How swimming benefits an autistic child

Swimming benefits an autistic child in many ways.

It is summer time, here in the UK!  A good way to spend the holiday is to go out and swimswimming benefits girl-1296326_640 on the beach or at a nearby pool.

John likes water play very much. When he was little, he took swimming lessons because it is not only a good recreational activity but a vital life-saving skill as well. It has been beneficial for him since then because it gave him the confidence to be on the water and be safe. He is now aware if it is safe to swim because he could tell whether the water is deep or shallow. This is important because, in the United States, accidental drowning alone accounts for approximately 90% cause of death in children with ASD under the age of 14. (Courtesy of National Autism Association)

Swimming is a good exercise for the muscles and has a relaxing therapeutic effect. The water has a calming effect on the body through the gentle, rhythmic and repetitive motion that it gives. John’s behavioral issues have lessened since he started taking swimming lessons. He has calmed down a bit and is least likely  to flap his hands whenever he gets excited.

Swimming develops motor coordination and balance because the water supports and allow them to move freely. John’s awkward movement has improved and is less likely to accidentally bump into things that will hurt him.

Swimming enhances sensory integration, cognitive skills and improves concentration through processing simple but clear instructions e.g. jump, hold on, deep breathe, move hands and feet, splash water with hands and feet, watch me float etc. John’s listening and attention skills have improved through clear, simple and brief instructions made by his swimming instructor.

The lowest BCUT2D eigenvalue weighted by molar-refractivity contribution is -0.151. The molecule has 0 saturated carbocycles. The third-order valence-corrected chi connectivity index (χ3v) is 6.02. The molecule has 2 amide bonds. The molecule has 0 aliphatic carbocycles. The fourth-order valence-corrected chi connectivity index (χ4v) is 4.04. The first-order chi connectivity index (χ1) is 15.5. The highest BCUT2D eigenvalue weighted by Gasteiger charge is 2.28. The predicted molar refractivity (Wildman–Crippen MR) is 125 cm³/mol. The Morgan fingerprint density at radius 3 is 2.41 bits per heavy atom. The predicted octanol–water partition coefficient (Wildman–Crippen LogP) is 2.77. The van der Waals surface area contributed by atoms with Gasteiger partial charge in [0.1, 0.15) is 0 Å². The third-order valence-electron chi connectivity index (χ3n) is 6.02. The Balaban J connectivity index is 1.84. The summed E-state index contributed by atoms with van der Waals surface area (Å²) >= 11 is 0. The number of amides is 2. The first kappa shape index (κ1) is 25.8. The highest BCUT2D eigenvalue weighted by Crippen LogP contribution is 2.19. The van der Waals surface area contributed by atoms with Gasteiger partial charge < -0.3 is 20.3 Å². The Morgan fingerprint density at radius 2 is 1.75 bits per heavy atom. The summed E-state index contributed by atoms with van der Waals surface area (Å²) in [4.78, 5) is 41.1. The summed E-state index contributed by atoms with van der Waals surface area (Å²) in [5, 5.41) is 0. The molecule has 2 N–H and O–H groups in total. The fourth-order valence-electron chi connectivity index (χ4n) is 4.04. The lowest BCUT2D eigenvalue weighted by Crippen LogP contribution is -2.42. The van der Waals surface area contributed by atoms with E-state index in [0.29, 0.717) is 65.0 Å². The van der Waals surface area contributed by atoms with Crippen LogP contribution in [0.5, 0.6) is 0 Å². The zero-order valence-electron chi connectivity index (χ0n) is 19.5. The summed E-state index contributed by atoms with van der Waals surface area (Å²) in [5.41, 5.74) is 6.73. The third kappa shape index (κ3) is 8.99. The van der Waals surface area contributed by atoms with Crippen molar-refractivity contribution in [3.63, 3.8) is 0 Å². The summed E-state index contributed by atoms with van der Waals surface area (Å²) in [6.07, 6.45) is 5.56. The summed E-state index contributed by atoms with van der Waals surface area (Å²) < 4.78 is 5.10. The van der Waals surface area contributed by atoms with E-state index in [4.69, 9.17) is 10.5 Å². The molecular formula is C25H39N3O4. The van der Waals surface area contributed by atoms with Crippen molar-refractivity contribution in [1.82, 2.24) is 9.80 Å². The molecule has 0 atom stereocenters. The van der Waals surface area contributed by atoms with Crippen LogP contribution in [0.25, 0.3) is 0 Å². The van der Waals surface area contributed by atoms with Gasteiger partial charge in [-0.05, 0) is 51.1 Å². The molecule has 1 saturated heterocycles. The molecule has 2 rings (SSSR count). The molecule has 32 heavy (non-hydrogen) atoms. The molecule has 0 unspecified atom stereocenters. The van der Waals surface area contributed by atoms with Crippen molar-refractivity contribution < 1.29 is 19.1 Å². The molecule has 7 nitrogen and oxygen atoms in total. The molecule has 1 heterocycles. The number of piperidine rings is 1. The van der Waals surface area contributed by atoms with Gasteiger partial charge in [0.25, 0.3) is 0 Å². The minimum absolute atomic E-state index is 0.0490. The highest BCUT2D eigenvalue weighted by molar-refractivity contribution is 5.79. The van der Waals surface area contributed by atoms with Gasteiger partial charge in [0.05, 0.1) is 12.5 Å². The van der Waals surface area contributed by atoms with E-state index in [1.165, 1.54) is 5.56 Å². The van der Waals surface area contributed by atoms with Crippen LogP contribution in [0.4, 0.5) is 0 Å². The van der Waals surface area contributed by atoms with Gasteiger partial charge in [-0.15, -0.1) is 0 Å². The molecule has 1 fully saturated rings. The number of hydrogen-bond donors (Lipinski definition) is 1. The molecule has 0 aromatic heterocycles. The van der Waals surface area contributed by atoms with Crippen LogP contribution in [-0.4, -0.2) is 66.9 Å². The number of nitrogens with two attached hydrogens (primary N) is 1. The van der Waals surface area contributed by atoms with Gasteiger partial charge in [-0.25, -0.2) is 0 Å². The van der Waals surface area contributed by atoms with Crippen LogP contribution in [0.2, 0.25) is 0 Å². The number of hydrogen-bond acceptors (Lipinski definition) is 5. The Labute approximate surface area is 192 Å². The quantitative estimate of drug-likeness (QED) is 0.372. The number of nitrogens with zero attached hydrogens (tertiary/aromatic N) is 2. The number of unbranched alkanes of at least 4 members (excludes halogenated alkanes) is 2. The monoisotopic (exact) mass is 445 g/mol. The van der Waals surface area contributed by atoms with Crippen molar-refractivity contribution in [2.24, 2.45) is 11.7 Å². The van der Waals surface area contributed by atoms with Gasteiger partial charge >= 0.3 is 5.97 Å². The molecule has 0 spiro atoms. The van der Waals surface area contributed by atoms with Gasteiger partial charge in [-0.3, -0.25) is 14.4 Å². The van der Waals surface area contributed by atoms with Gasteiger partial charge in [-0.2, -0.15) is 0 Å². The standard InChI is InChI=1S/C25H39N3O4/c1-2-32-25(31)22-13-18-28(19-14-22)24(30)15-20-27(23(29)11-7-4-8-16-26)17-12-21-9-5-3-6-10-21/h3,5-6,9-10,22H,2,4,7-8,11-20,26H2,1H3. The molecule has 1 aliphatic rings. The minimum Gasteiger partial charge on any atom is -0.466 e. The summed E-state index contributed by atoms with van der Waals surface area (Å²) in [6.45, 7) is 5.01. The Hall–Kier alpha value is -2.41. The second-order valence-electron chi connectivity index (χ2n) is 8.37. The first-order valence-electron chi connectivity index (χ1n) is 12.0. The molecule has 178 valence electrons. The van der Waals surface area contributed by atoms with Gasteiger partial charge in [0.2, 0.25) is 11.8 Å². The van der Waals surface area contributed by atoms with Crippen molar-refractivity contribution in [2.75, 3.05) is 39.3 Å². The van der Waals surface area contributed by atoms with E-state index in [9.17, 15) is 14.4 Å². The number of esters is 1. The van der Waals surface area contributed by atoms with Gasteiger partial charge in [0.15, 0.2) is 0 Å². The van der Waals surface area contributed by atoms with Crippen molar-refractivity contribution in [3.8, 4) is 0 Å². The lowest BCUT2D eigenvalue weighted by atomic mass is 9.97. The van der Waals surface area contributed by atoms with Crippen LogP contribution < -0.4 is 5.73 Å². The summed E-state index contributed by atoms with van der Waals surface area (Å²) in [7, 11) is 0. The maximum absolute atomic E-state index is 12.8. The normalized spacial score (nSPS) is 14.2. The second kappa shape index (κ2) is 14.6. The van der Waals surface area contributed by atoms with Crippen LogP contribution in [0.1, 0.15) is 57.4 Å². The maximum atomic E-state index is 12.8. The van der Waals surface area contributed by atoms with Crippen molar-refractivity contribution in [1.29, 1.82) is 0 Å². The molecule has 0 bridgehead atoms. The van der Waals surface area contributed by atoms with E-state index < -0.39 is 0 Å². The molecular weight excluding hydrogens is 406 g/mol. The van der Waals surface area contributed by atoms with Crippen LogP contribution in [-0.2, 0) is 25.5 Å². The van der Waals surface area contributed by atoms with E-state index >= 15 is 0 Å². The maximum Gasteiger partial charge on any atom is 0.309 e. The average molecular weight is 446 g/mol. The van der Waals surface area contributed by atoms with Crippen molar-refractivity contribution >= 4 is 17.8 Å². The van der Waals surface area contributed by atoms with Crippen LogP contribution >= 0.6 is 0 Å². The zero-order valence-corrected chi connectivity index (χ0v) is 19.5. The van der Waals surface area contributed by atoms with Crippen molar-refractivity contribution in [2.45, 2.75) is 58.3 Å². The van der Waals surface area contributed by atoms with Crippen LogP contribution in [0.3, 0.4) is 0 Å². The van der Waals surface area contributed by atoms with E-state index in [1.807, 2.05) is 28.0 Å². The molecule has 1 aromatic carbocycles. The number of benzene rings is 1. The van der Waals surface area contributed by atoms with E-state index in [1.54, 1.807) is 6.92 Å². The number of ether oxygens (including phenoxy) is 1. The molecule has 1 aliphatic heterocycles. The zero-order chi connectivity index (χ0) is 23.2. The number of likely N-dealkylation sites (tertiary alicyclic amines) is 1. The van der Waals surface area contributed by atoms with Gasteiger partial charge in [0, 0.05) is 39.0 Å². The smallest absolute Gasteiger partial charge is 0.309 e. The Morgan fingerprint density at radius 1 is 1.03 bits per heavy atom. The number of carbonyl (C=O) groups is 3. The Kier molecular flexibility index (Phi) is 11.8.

Swimming provides a good example of a parallel play that is fun and enjoyable in a less crowded and comfortable environment. John’s self-esteem has improved and is less anxious every time he is in a new environment.

Swimming provides an excellent time for emotional bonding for parent and child thereby allowing good language and communication skills to take place. It also allows an opportunity for your child to interact with other children, teachers, and other adults. John’s ability to interact and communicate with other people has improved significantly.

Swimming Lessons

If you are thinking of letting your child go for swimming lessons, you could always tell if your child is ready if he likes to play with water so often every time he takes a bath.

Does your child like to dip himself in the bath of water? If you take him to the beach does he like to go near the water and dip his feet? These are signs that he is ready to take swimming lessons.

So, if you think he is ready, the next step is to find and enroll your child in a good swimming program, which is specially designed for your child with autism. You can search for your local newspaper ads or inquire at your local civic center or borough.

This video is an example of a special swimming lesson designed for an autistic child in Nottinghamshire. If this child can do it, your child can do it as well.

If you have found a good swimming program for your child, you are now ready to buy the essential things that are needed for him to take  the lessons. You can consider buying him the following:

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So that’s it!  Your child is ready to go and take that first plunge into the water! Every child is different and learns on his own time. He will achieve his goals through constant practice and should not be rushed to do a particular activity when they are not ready to do so. Swimming should be fun and an enjoyable experience!

I  hope you find this post useful. If you have any questions or suggestions, please feel free to leave your comments below.

Sincerely yours, 

Adel 🙂
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